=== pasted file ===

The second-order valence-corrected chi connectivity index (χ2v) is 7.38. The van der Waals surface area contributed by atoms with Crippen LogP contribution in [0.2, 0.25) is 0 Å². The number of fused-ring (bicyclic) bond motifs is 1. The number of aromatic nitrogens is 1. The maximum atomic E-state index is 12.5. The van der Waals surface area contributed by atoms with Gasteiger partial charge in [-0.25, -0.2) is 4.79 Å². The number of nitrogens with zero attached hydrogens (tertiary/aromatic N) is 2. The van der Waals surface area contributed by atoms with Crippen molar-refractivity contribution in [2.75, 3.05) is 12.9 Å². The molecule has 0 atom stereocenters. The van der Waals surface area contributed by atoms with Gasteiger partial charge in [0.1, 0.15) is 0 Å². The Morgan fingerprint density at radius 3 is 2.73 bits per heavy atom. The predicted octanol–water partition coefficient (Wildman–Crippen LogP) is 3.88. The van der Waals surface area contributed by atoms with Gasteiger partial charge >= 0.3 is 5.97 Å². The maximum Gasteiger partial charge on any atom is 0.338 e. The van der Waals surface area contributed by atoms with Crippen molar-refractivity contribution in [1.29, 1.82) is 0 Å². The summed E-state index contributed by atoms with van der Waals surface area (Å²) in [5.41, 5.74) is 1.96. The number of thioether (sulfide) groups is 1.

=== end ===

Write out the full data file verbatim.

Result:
The second-order valence-corrected chi connectivity index (χ2v) is 7.38. The van der Waals surface area contributed by atoms with Crippen LogP contribution in [0.2, 0.25) is 0 Å². The number of fused-ring (bicyclic) bond motifs is 1. The number of aromatic nitrogens is 1. The maximum atomic E-state index is 12.5. The van der Waals surface area contributed by atoms with Gasteiger partial charge in [-0.25, -0.2) is 4.79 Å². The number of nitrogens with zero attached hydrogens (tertiary/aromatic N) is 2. The van der Waals surface area contributed by atoms with Crippen molar-refractivity contribution in [2.75, 3.05) is 12.9 Å². The molecule has 0 atom stereocenters. The van der Waals surface area contributed by atoms with Gasteiger partial charge in [0.1, 0.15) is 0 Å². The Morgan fingerprint density at radius 3 is 2.73 bits per heavy atom. The predicted octanol–water partition coefficient (Wildman–Crippen LogP) is 3.88. The van der Waals surface area contributed by atoms with Gasteiger partial charge >= 0.3 is 5.97 Å². The maximum Gasteiger partial charge on any atom is 0.338 e. The van der Waals surface area contributed by atoms with Crippen molar-refractivity contribution in [1.29, 1.82) is 0 Å². The summed E-state index contributed by atoms with van der Waals surface area (Å²) in [5.41, 5.74) is 1.96. The number of thioether (sulfide) groups is 1.